According to the “2022 Power of Produce” report from FMI – The Food Industry Association, 25% of shoppers ranked price as the No. 1 factor when deciding to purchase fresh produce, followed closely by appearance (19%), health benefits (19%) and ripeness (15%). The report also provided insights on consumers’ produce shopping habits when it comes to health and well-being and greater preference for locally grown and convenience options.
“In the past, the clear No. 1 factor when buying fresh produce was appearance and quality,” observed Rick Stein, VP of fresh foods at Arlington, Va.-based FMI. “However, this year’s survey showed that item price is now the No. 1 factor produce consumers consider — on par with appearance and quality. In addition to price, consumers are focusing on items with prolonged shelf life, buying less or finding substitutes. At the same time, we see more shoppers concentrate on health and well-being when making fresh produce purchasing decisions, and a strong desire for convenience.”
Ninety-six percent of shoppers consider produce an investment in personal health and well-being. They increasingly link fresh fruits and vegetables to digestive health, weight management and disease management. As a matter of fact, one-third of consumers who pay a lot of attention to health and nutrition likely view fresh produce as playing a key role in their diet, with six in 10 shoppers buying fruits and vegetables to provide specific health benefits. This positive association has driven greater demand for more information on nutrition, health benefits, recommended daily amounts and other healthful insights.
Convenience items such as pre-cut and pre-washed options and grab-and-go and ready-to-serve solutions remain the top value-add for produce shoppers. According to FMI’s report, almost half of shoppers often purchase convenient vegetable (45%) and fruit (48%) solutions. This frequency of purchase led to value-added fruits and vegetables accounting for 14.4% of total fresh product sales in 2021. The share of shoppers expecting to purchase more value-added produce remains high, at 27%, while just 5% think that they will buy less.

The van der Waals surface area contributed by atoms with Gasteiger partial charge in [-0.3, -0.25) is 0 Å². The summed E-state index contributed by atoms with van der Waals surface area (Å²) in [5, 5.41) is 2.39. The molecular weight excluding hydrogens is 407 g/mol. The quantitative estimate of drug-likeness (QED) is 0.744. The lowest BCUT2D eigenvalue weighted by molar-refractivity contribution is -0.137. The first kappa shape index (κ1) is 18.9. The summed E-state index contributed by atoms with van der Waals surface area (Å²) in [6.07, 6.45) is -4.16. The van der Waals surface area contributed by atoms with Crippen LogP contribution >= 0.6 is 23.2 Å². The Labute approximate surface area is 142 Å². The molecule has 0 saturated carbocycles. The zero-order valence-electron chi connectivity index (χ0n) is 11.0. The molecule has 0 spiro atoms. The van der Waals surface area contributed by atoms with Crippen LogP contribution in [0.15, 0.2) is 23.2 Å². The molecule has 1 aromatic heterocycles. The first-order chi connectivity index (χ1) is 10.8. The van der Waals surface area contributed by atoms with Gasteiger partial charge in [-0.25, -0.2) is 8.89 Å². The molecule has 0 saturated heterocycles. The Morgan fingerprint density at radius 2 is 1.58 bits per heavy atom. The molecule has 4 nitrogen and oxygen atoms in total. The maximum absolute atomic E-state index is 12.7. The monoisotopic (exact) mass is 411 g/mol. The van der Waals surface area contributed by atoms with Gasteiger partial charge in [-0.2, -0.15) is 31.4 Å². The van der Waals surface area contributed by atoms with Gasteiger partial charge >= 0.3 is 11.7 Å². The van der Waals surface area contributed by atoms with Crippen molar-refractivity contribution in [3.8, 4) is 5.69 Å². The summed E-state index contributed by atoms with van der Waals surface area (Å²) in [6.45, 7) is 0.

Fifty-six percent of consumers said that they want their produce department to offer more locally grown fruits and vegetables, followed by more items grown in the United States (54%). Such distinctions are most effective when coupled with specific locally sourced definitions, such as certain mile radius or state lines. The definition of the term “local” differs, however, depending on the area of the country in which the shopper lives and the generation to which they belong.
FMI’s 2022 “Power of Produce” report was conducted by San Antonio-based 210 Analytics and made possible by the Southeast Produce Council (SEPC), Invafresh and Yerecic Label. The report was presented at SEPC’s 2022 Southern Exposure conference, taking place March 3-5.